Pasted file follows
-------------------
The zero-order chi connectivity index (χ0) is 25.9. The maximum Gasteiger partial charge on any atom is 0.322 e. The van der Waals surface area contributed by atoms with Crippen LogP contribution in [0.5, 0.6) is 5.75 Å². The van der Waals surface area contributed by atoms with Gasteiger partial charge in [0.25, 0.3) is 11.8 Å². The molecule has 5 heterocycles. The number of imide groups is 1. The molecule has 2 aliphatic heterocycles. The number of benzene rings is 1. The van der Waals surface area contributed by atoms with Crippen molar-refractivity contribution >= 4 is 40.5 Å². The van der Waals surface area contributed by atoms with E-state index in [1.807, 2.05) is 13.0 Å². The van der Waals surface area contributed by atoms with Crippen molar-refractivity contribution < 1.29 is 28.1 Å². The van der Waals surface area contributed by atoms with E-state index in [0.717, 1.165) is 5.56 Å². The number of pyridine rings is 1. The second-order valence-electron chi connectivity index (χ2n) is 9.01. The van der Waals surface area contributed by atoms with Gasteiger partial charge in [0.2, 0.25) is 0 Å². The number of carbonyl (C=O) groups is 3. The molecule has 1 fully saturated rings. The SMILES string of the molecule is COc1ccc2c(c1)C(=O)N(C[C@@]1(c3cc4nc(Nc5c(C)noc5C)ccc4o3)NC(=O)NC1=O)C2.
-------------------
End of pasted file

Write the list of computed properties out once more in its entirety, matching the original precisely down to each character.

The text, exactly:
The zero-order chi connectivity index (χ0) is 25.9. The maximum Gasteiger partial charge on any atom is 0.322 e. The van der Waals surface area contributed by atoms with Crippen LogP contribution in [0.5, 0.6) is 5.75 Å². The van der Waals surface area contributed by atoms with Gasteiger partial charge in [0.25, 0.3) is 11.8 Å². The molecule has 5 heterocycles. The number of imide groups is 1. The molecule has 2 aliphatic heterocycles. The number of benzene rings is 1. The van der Waals surface area contributed by atoms with Crippen molar-refractivity contribution >= 4 is 40.5 Å². The van der Waals surface area contributed by atoms with E-state index in [1.807, 2.05) is 13.0 Å². The van der Waals surface area contributed by atoms with Crippen molar-refractivity contribution < 1.29 is 28.1 Å². The van der Waals surface area contributed by atoms with E-state index in [0.717, 1.165) is 5.56 Å². The number of pyridine rings is 1. The second-order valence-electron chi connectivity index (χ2n) is 9.01. The van der Waals surface area contributed by atoms with Gasteiger partial charge in [0.2, 0.25) is 0 Å². The number of carbonyl (C=O) groups is 3. The molecule has 1 fully saturated rings. The SMILES string of the molecule is COc1ccc2c(c1)C(=O)N(C[C@@]1(c3cc4nc(Nc5c(C)noc5C)ccc4o3)NC(=O)NC1=O)C2.